Detailed directions with pictures to follow, but you need old fashioned clothespins and doll heads, artificial poinsettias (3 or 4 will probably do), hot glue and glue gun, a little paint or markers in pink and blue, something to use as doll hair, gold cord to use to hang the ornaments, and flesh colored pipe cleaners.

Make rose pound cake.
Make a Juan Diego for your lapbook. Copy the illustration of Jaun Diego twice. Cut the tilma only out of one of the copies. Copy the image of Our Lady.

Cut and glue the image of Our Lady of Guadalupe to the full copy of Juan Diego. Tape the bottom of the tilma-only copy to the Juan Diego. Stick rose stickers to the inside so that when it falls open, you see roses.

If there is a baby in the house, make a ceremony of letting each child trace a cross on her forehead and say, “May God be as good to you as he was to Juan Diego.”


Make a grotto for Our Lady of Guadalupe
Set up a family shrine.

Make ornaments like the ones pictured on the 4Real Message Boards.

Watch Juan Diego: Messenger of Guadalupe

More rabbit trails for older children:
Research Christmas traditions in Mexico. Make a flip book of them for your lapbook.

The story of Our Lady of Guadeloupe is presented as a legend in the book, using another source, read about the Church’s official teaching on Juan Diego. Read about the canonization of Juan Diego.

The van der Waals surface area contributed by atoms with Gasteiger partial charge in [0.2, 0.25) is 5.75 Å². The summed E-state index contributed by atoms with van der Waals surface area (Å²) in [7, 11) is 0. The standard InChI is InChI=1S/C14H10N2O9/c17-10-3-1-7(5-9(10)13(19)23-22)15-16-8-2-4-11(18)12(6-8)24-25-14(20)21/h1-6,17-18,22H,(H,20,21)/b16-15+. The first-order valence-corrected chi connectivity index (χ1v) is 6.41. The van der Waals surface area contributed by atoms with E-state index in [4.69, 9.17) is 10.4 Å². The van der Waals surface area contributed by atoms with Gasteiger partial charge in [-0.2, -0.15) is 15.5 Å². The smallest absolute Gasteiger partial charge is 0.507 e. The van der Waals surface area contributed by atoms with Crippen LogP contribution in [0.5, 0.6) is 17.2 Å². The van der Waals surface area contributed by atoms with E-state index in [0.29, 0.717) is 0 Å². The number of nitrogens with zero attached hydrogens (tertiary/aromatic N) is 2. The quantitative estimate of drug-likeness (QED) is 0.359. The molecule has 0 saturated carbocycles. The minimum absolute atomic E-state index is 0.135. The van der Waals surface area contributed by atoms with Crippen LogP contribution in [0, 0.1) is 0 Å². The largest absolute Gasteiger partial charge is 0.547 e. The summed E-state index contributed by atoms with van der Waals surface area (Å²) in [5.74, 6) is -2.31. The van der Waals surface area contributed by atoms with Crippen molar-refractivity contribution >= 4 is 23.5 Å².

Our Lady of Guadeloupe is just one of many of Mary’s titles. Make a list of all of them and decorate the list with embellishments.

Carve a nativity set.

Draw Our Lady of Guadalupe

More Ideas for Our Lady of Guadalupe can be found at O Night Divine.

Poet Study:
Read Twas The Night Before Christmas by Clement C. Moore, Matt Tavares (Illustrator). Read every day, slowly, memorizing the poem together. This is the only poetry for the entire month. Break copywork into small chunks. Let children illustrate segments as they memorize.

Science and Nature Study
Don’t forget to get outside for a hike and don’t let it get swept away by the pressure of the season. A brisk walk is a great stress-buster for mom and kids.

Go to a Christmas tree farm and compare the different varieties of trees. Make sketches and label them in nature notebooks.

Read about Christmas plants in Hark! A Christmas Sampler (beginning on page 60). Visit a nursery to see Christmas plants up close. Bring home a poinsettia.

Narrate what you learned about Christmas plants and make a poinsettia covered brad-book for your lapbook. Copy a poinsettia picture from de Paola’s book, laminate it, trace it onto several pages of lined paper. Write narrations on the lined paper and “bind” them behind the laminated illustration with a brad.

Enjoy A Classical Kids Christmas
Listen to Castilian Roses

Tea Time Read Aloud
Saint’s biography: The Story of Our Lady of Guadalupe, Empress of the Americas

Jotham’s Journey (Ytreeide) This is includes a daily reading for every day of Advent and Christmas Day. It is an adventure story that can get intense at times. Preview each selection and paraphrase if you think it necessary. Not a bedtime story.

This post and lots of other items of interest for Catholic parents appeared on my blog, Real Learning.